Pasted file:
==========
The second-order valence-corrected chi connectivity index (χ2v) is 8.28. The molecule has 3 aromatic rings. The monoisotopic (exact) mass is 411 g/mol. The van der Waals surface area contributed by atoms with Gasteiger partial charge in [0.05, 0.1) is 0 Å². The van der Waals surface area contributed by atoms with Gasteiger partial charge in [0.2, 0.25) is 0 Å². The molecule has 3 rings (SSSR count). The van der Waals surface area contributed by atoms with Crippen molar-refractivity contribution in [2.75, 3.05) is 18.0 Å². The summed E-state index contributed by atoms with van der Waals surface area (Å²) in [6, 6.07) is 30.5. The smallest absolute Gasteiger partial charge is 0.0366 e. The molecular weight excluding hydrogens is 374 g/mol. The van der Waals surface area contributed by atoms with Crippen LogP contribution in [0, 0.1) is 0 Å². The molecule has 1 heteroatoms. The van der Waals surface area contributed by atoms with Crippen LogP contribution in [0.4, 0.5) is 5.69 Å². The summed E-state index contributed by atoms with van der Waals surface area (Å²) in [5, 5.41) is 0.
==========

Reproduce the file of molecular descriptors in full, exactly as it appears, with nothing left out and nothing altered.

The second-order valence-corrected chi connectivity index (χ2v) is 8.28. The molecule has 3 aromatic rings. The monoisotopic (exact) mass is 411 g/mol. The van der Waals surface area contributed by atoms with Gasteiger partial charge in [0.05, 0.1) is 0 Å². The van der Waals surface area contributed by atoms with Gasteiger partial charge in [0.2, 0.25) is 0 Å². The molecule has 3 rings (SSSR count). The van der Waals surface area contributed by atoms with Crippen molar-refractivity contribution in [2.75, 3.05) is 18.0 Å². The summed E-state index contributed by atoms with van der Waals surface area (Å²) in [6, 6.07) is 30.5. The smallest absolute Gasteiger partial charge is 0.0366 e. The molecular weight excluding hydrogens is 374 g/mol. The van der Waals surface area contributed by atoms with Crippen LogP contribution in [0, 0.1) is 0 Å². The molecule has 1 heteroatoms. The van der Waals surface area contributed by atoms with Crippen LogP contribution in [0.4, 0.5) is 5.69 Å². The summed E-state index contributed by atoms with van der Waals surface area (Å²) in [5, 5.41) is 0.